Husband was horrified by my regression, but the crazed look in my eyes as I presented my toddler only-just-barely-no-longer-a-fetus  with a veritable buffet of options from Paci Paradise, spoke both loudly and clearly. The madness in my eyes warned: “You know that whole ‘choose your battles wisely’ expression that comes in so handy within the constructs of the marital dynamic? This is one of those times that you’d best wisely choose to indulge me by tempting our 60 week old infant with every size, color, texture, and brand of pacis available. The Mams! The Nuks! The weird green translucent ones that we brought her home with from the hospital! PRESENT ALL THE PACIS!!!”

Husband chose wisely.

Children Cherubs over the age of one are not allowed to have pacis at daycare. Fast-forward to today at drop-off, and I had to wrench a bink out of clenched teeth while my preschooler neonate jelly-legged in the middle of the hallway, publicly and theatrically screaming “PAAACIIII!!! MY PACCIIIII!!! WANT PAAACIIII!!!

So anyway when my 66 month old and I are still inevitably waging this battle in the fall 2016 kindergarten carpool lane, I am probably going to have some serious regrets about my 2012 regression and subsequent paci-unweaning.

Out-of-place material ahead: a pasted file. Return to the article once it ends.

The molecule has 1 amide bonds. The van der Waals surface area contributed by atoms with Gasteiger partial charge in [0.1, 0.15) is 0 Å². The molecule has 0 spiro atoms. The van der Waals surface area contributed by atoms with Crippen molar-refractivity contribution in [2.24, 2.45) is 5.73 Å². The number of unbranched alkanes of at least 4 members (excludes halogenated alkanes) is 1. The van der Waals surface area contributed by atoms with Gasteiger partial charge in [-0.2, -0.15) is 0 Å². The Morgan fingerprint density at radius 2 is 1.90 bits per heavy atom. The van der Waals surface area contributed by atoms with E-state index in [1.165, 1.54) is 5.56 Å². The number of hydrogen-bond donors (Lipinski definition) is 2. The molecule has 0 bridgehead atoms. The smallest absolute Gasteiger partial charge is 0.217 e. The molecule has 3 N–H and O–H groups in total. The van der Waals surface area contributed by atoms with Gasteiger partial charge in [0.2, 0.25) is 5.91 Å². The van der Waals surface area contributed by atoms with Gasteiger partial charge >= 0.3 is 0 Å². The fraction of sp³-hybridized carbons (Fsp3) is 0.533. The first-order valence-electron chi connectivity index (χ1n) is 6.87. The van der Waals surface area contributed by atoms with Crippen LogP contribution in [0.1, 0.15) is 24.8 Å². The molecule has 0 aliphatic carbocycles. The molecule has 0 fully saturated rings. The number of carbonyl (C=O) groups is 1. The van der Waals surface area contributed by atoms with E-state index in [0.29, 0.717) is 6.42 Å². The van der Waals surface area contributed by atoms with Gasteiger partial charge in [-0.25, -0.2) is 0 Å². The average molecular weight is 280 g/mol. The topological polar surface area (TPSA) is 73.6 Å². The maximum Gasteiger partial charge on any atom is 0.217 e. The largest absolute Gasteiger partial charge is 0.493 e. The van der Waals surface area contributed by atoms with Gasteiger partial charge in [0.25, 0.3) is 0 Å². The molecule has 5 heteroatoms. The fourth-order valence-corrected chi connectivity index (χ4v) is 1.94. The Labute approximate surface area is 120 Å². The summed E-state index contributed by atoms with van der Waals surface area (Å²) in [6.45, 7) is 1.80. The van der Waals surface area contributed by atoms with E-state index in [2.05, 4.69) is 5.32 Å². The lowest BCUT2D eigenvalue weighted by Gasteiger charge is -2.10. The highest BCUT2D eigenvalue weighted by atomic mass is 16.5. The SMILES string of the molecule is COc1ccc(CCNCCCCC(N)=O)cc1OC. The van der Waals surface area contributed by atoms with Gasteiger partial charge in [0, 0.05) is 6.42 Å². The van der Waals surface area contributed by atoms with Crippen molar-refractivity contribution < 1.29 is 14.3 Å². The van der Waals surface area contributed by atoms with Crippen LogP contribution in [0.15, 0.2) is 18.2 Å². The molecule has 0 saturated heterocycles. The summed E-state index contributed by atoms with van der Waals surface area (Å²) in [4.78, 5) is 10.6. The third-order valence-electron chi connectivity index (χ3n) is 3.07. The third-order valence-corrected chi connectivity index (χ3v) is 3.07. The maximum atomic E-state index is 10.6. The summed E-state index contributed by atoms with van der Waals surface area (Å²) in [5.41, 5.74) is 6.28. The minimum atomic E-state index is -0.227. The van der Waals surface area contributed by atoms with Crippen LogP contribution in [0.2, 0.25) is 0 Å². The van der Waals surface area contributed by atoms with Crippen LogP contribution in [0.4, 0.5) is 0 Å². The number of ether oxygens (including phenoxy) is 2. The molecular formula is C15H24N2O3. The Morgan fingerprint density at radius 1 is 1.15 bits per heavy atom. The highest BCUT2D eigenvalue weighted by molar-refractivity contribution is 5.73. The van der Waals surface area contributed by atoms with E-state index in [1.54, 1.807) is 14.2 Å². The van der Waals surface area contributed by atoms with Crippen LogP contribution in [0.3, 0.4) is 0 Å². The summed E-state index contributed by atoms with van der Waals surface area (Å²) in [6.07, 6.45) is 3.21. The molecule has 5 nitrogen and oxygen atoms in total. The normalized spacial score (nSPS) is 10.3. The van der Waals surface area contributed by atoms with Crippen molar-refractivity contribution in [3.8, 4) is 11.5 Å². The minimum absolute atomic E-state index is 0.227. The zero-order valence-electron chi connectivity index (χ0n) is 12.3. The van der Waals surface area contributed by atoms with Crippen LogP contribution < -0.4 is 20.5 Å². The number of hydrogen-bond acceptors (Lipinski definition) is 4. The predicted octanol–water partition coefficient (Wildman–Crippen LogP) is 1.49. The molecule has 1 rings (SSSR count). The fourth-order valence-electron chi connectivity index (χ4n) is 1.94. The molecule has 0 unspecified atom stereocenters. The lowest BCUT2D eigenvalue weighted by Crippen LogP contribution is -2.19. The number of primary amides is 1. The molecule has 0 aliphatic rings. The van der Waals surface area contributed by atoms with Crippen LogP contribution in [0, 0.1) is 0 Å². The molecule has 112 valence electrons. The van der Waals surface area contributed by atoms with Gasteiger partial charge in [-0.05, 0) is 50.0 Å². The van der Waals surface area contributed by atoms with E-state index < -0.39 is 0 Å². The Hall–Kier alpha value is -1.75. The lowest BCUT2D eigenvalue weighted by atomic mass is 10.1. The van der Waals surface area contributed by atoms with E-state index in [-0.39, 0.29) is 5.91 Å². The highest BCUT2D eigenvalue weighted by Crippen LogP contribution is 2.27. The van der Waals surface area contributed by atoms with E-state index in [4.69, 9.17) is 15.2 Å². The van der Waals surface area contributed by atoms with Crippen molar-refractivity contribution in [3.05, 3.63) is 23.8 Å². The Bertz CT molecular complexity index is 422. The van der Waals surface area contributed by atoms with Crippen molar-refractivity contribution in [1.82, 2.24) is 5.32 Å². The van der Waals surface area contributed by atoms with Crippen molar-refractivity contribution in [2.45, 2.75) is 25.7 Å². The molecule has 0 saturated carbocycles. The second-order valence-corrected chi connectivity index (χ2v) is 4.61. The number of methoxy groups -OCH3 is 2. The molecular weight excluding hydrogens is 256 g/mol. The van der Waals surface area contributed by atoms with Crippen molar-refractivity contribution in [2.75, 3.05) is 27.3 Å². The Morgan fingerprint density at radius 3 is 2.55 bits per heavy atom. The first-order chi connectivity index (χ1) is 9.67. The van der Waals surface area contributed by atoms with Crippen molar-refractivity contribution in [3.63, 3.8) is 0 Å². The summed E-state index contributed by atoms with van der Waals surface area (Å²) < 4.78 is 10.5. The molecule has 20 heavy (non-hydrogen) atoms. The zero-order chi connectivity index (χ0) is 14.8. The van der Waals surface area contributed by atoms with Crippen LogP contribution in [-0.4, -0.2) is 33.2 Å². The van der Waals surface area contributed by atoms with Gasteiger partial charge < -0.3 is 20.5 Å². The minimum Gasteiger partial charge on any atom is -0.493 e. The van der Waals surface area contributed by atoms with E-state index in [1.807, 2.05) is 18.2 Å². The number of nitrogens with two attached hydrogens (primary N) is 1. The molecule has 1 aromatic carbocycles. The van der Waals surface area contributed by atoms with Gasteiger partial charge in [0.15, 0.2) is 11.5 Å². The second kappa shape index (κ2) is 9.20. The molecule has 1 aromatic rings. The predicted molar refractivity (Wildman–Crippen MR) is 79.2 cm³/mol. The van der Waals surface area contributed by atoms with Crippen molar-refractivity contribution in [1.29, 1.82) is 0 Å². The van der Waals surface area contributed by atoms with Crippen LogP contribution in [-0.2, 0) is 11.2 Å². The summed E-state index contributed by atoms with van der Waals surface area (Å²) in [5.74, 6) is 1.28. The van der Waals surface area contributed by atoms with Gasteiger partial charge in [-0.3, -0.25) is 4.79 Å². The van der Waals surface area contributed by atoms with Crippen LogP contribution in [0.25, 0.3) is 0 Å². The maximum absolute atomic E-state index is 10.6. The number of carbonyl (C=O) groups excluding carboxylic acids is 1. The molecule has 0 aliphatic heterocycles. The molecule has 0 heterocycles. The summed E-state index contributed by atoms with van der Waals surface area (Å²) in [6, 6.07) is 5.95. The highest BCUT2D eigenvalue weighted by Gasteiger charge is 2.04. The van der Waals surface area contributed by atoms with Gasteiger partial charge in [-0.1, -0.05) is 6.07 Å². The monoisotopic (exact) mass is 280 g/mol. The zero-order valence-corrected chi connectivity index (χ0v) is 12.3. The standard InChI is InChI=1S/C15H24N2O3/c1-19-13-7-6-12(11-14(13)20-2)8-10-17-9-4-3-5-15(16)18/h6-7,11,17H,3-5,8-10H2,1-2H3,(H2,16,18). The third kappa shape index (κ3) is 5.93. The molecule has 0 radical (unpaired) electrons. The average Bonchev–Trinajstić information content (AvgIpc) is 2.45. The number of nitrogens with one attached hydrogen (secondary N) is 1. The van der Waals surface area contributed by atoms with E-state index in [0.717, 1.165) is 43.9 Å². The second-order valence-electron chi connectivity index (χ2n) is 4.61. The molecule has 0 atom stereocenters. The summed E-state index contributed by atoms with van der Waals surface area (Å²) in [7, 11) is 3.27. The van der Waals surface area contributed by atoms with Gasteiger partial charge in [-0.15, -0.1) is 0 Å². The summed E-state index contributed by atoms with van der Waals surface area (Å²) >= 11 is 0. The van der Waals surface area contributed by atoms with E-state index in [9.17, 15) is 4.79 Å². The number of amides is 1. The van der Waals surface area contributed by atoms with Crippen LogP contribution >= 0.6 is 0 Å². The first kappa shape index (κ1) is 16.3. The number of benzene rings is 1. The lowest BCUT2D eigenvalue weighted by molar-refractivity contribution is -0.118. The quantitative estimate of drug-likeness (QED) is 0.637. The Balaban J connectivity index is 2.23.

But the truth is, I just don’t know how to let my baby go.

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{There are some instances when I am writing, such as in this particular post, where I am so tempted to use words like “swimmingly” and “ahem”. I had the perfectly appropriate places for both. And I just can’t bring myself to do it. The association is too unpleasant. I am ruined forever. I’ll leave it at that.}

The only creature more honest than a 4 year old is an 84 year old

As I mentioned in yesterday’s post, last night I took Stumps to a youth dinner theater at a friend’s church in town. Stumps and I were seated beside a nice couple who introduced themselves and welcomed us as soon as we sat down. The wife mentioned that they were in their eighties and had no grandchildren of their own, so they loved coming to the annual youth group musical. Also joining us at the table were the very friendly parents of one of the teenage performers.